A Randomized Phase II Study of Metformin plus Paclitaxel/Carboplatin/Bevacizumab in Patients with Chemotherapy-Naïve Advanced or Metastatic Nonsquamous Non-Small Cell Lung Cancer

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Abstract

Background: In the absence of a targeted oncogenic driver mutation or high programmed death-ligand 1 expression, systemic therapy with platinum-based doublet chemotherapy with or without bevacizumab has been the standard treatment in advanced or metastatic non-small cell lung cancer (NSCLC). Metformin has been shown to have antitumor effects via a variety of insulin-dependent and insulin-independent mechanisms and to be potentially synergistic with chemotherapy. Materials and Methods: This open-label single-center phase II study (NCT01578551) enrolled patients with chemotherapy-naïve advanced or metastatic nonsquamous NSCLC and randomized them (3:1) to receive carboplatin, paclitaxel, and bevacizumab with (Arm A) or without (Arm B) concurrent metformin for four to six cycles followed by maintenance therapy with bevacizumab ± metformin continued until disease progression, intolerable toxicity, or study withdrawal. The primary outcome was 1-year progression free survival (PFS). Secondary outcomes included overall survival, response to therapy, and toxicity. Results: A total of 25 patients were enrolled from August 2012 to April 2015, of whom 24 received at least one cycle of therapy administration. The study was stopped early due to slow accrual and changes in standard first-line therapy of advanced NSCLC. The 1-year PFS on Arm A (n = 18) was 47% (95% confidence interval [CI]: 25%–88%), which exceeded the historical control 1-year PFS of 15%. Median overall survival of patients treated on Arm A was 15.9 months (95% CI: 8.4–not available [NA]) and 13.9 months (95% CI: 12.7–NA) on Arm B. There were no significant differences in toxicity between the study arms. Conclusion: To the authors' knowledge, this is the first study to show a significant benefit in PFS with the use of metformin in this patient population and is a signal of efficacy for metformin in advanced NSCLC. Implications for Practice: The anticancer effects of metformin continue to be elucidated. To the authors' knowledge, this is the first trial in nondiabetic advanced non-small cell lung cancer patients to show a significant change in outcome with the addition of metformin to standard first-line chemotherapy. Well tolerated and widely available, metformin is a drug that should be considered for further study in the lung cancer treatment landscape.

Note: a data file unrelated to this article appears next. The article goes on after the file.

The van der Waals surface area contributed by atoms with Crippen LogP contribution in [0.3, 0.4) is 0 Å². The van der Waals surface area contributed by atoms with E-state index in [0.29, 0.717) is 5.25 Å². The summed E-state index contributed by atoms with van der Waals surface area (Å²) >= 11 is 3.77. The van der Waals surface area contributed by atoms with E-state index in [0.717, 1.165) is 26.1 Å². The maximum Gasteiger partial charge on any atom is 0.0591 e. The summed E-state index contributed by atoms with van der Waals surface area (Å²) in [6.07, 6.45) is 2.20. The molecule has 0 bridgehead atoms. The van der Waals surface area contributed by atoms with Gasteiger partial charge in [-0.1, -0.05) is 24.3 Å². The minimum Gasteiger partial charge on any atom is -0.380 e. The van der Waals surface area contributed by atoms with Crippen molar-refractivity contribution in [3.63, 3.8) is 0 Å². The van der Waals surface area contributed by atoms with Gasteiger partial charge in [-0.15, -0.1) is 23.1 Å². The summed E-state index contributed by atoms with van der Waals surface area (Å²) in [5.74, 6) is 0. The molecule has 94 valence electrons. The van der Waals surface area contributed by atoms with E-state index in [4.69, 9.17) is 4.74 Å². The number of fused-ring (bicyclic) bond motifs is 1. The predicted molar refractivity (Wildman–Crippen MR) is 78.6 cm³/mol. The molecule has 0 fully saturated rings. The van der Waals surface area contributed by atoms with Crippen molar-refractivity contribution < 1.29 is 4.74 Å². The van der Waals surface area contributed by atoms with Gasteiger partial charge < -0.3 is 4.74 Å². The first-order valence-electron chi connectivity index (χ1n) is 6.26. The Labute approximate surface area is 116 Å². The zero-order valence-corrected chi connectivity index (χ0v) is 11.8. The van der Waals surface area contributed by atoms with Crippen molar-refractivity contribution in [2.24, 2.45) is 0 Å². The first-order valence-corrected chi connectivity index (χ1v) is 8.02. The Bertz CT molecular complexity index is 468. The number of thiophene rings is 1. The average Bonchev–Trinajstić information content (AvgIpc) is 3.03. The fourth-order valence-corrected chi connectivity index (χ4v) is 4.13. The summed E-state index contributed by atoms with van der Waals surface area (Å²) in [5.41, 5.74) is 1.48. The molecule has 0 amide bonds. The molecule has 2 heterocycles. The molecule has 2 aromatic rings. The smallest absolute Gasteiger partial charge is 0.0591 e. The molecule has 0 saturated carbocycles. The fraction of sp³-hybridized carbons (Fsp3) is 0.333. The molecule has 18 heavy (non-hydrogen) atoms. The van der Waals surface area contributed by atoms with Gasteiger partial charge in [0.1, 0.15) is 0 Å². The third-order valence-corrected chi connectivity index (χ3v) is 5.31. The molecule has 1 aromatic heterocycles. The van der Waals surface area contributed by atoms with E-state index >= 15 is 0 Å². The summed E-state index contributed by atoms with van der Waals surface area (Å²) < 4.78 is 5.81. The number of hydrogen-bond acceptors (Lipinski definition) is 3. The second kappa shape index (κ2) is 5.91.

Original languageEnglish (US)
Pages (from-to)859-865
Number of pages7
JournalOncologist
Volume23
Issue number7
DOIs
StatePublished - Jul 2018

Keywords

  • Chemotherapy
  • Metformin
  • Non-small cell lung cancer

ASJC Scopus subject areas

  • Oncology
  • Cancer Research

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